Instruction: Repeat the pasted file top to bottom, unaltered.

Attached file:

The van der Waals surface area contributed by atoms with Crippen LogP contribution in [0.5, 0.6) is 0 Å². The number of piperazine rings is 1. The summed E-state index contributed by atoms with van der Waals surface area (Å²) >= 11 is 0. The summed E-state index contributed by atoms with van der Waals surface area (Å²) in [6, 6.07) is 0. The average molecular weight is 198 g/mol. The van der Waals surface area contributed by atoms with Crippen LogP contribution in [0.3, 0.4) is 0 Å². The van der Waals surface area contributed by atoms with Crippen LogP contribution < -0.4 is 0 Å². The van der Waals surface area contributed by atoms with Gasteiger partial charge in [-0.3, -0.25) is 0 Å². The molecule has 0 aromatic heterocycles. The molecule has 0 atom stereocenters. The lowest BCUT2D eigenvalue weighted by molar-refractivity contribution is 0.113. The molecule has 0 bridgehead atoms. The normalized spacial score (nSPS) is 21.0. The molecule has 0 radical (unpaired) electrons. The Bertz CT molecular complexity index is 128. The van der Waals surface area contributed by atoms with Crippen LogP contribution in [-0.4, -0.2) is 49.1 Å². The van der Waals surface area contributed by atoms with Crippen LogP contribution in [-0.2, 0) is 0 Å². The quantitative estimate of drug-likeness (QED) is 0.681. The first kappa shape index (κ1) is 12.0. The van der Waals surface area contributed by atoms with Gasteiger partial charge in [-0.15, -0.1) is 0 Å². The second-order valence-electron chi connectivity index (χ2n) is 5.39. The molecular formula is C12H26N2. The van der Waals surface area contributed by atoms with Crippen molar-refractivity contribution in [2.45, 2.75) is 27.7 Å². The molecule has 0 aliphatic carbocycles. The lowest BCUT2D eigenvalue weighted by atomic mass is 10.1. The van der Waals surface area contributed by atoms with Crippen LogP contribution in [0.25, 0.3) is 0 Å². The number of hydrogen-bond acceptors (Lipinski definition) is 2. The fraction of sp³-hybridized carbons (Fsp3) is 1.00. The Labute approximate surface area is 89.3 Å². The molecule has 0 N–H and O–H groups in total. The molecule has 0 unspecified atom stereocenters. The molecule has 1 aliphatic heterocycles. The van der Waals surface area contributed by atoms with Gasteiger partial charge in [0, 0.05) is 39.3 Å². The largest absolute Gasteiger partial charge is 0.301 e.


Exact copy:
The van der Waals surface area contributed by atoms with Crippen LogP contribution in [0.5, 0.6) is 0 Å². The number of piperazine rings is 1. The summed E-state index contributed by atoms with van der Waals surface area (Å²) >= 11 is 0. The summed E-state index contributed by atoms with van der Waals surface area (Å²) in [6, 6.07) is 0. The average molecular weight is 198 g/mol. The van der Waals surface area contributed by atoms with Crippen LogP contribution in [0.3, 0.4) is 0 Å². The van der Waals surface area contributed by atoms with Crippen LogP contribution < -0.4 is 0 Å². The van der Waals surface area contributed by atoms with Gasteiger partial charge in [-0.3, -0.25) is 0 Å². The molecule has 0 aromatic heterocycles. The molecule has 0 atom stereocenters. The lowest BCUT2D eigenvalue weighted by molar-refractivity contribution is 0.113. The molecule has 0 bridgehead atoms. The normalized spacial score (nSPS) is 21.0. The molecule has 0 radical (unpaired) electrons. The Bertz CT molecular complexity index is 128. The van der Waals surface area contributed by atoms with Crippen LogP contribution in [-0.4, -0.2) is 49.1 Å². The van der Waals surface area contributed by atoms with Crippen LogP contribution in [-0.2, 0) is 0 Å². The quantitative estimate of drug-likeness (QED) is 0.681. The first kappa shape index (κ1) is 12.0. The van der Waals surface area contributed by atoms with Gasteiger partial charge in [-0.15, -0.1) is 0 Å². The second-order valence-electron chi connectivity index (χ2n) is 5.39. The molecular formula is C12H26N2. The van der Waals surface area contributed by atoms with Crippen molar-refractivity contribution in [2.45, 2.75) is 27.7 Å². The molecule has 0 aliphatic carbocycles. The lowest BCUT2D eigenvalue weighted by atomic mass is 10.1. The van der Waals surface area contributed by atoms with Crippen LogP contribution in [0.25, 0.3) is 0 Å². The number of hydrogen-bond acceptors (Lipinski definition) is 2. The fraction of sp³-hybridized carbons (Fsp3) is 1.00. The Labute approximate surface area is 89.3 Å². The molecule has 0 N–H and O–H groups in total. The molecule has 0 unspecified atom stereocenters. The molecule has 1 aliphatic heterocycles. The van der Waals surface area contributed by atoms with Gasteiger partial charge in [0, 0.05) is 39.3 Å². The largest absolute Gasteiger partial charge is 0.301 e.